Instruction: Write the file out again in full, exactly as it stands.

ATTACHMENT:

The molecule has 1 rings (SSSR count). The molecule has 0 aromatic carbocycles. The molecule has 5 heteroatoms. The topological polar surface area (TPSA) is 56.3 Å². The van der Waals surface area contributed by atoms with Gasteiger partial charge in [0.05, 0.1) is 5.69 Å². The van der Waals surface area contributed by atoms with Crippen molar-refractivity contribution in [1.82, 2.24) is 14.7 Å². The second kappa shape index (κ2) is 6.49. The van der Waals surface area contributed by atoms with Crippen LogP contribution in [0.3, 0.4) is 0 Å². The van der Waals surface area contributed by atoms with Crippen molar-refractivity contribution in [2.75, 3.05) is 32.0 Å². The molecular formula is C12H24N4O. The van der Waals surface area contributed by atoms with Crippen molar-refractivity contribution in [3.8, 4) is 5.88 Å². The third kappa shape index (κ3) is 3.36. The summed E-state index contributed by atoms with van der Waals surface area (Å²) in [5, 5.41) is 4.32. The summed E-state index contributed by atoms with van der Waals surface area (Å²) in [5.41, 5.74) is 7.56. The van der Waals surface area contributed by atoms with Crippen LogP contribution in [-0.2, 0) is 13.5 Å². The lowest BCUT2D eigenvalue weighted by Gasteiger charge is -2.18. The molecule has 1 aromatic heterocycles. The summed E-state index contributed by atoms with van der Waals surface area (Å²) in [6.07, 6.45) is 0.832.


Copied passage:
The molecule has 1 rings (SSSR count). The molecule has 0 aromatic carbocycles. The molecule has 5 heteroatoms. The topological polar surface area (TPSA) is 56.3 Å². The van der Waals surface area contributed by atoms with Gasteiger partial charge in [0.05, 0.1) is 5.69 Å². The van der Waals surface area contributed by atoms with Crippen molar-refractivity contribution in [1.82, 2.24) is 14.7 Å². The second kappa shape index (κ2) is 6.49. The van der Waals surface area contributed by atoms with Crippen LogP contribution in [0.3, 0.4) is 0 Å². The van der Waals surface area contributed by atoms with Crippen molar-refractivity contribution in [2.75, 3.05) is 32.0 Å². The molecular formula is C12H24N4O. The van der Waals surface area contributed by atoms with Crippen molar-refractivity contribution in [3.8, 4) is 5.88 Å². The third kappa shape index (κ3) is 3.36. The summed E-state index contributed by atoms with van der Waals surface area (Å²) in [5, 5.41) is 4.32. The summed E-state index contributed by atoms with van der Waals surface area (Å²) in [5.41, 5.74) is 7.56. The van der Waals surface area contributed by atoms with Crippen LogP contribution in [-0.2, 0) is 13.5 Å². The lowest BCUT2D eigenvalue weighted by Gasteiger charge is -2.18. The molecule has 1 aromatic heterocycles. The summed E-state index contributed by atoms with van der Waals surface area (Å²) in [6.07, 6.45) is 0.832.